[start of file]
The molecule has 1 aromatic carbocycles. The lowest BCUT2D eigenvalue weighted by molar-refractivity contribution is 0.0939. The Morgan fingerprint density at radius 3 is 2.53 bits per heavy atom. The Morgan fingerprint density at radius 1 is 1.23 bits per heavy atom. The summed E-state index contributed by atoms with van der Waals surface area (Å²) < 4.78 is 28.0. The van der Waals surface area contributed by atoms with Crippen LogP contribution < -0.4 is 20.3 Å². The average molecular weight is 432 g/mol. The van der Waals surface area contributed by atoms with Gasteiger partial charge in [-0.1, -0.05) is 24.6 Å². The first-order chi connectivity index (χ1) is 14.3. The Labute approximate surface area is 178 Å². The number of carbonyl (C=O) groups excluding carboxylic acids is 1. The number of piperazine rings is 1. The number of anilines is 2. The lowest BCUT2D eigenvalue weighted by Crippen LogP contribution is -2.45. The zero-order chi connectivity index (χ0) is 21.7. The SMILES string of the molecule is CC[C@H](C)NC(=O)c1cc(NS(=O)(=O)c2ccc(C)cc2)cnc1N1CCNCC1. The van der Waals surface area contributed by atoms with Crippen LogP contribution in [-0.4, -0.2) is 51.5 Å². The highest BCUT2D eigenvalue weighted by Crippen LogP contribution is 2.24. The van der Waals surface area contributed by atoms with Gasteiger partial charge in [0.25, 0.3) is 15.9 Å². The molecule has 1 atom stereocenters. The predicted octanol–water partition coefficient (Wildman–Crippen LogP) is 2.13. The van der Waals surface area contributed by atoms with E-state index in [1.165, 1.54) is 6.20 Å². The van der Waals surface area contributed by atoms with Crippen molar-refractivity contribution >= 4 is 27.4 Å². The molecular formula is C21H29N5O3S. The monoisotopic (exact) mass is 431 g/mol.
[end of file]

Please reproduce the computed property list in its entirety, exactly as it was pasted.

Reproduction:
The molecule has 1 aromatic carbocycles. The lowest BCUT2D eigenvalue weighted by molar-refractivity contribution is 0.0939. The Morgan fingerprint density at radius 3 is 2.53 bits per heavy atom. The Morgan fingerprint density at radius 1 is 1.23 bits per heavy atom. The summed E-state index contributed by atoms with van der Waals surface area (Å²) < 4.78 is 28.0. The van der Waals surface area contributed by atoms with Crippen LogP contribution < -0.4 is 20.3 Å². The average molecular weight is 432 g/mol. The van der Waals surface area contributed by atoms with Gasteiger partial charge in [-0.1, -0.05) is 24.6 Å². The first-order chi connectivity index (χ1) is 14.3. The Labute approximate surface area is 178 Å². The number of carbonyl (C=O) groups excluding carboxylic acids is 1. The number of piperazine rings is 1. The number of anilines is 2. The lowest BCUT2D eigenvalue weighted by Crippen LogP contribution is -2.45. The zero-order chi connectivity index (χ0) is 21.7. The SMILES string of the molecule is CC[C@H](C)NC(=O)c1cc(NS(=O)(=O)c2ccc(C)cc2)cnc1N1CCNCC1. The van der Waals surface area contributed by atoms with Crippen LogP contribution in [-0.4, -0.2) is 51.5 Å². The highest BCUT2D eigenvalue weighted by Crippen LogP contribution is 2.24. The van der Waals surface area contributed by atoms with Gasteiger partial charge in [0.25, 0.3) is 15.9 Å². The molecule has 1 atom stereocenters. The predicted octanol–water partition coefficient (Wildman–Crippen LogP) is 2.13. The van der Waals surface area contributed by atoms with E-state index in [1.165, 1.54) is 6.20 Å². The van der Waals surface area contributed by atoms with Crippen molar-refractivity contribution >= 4 is 27.4 Å². The molecular formula is C21H29N5O3S. The monoisotopic (exact) mass is 431 g/mol.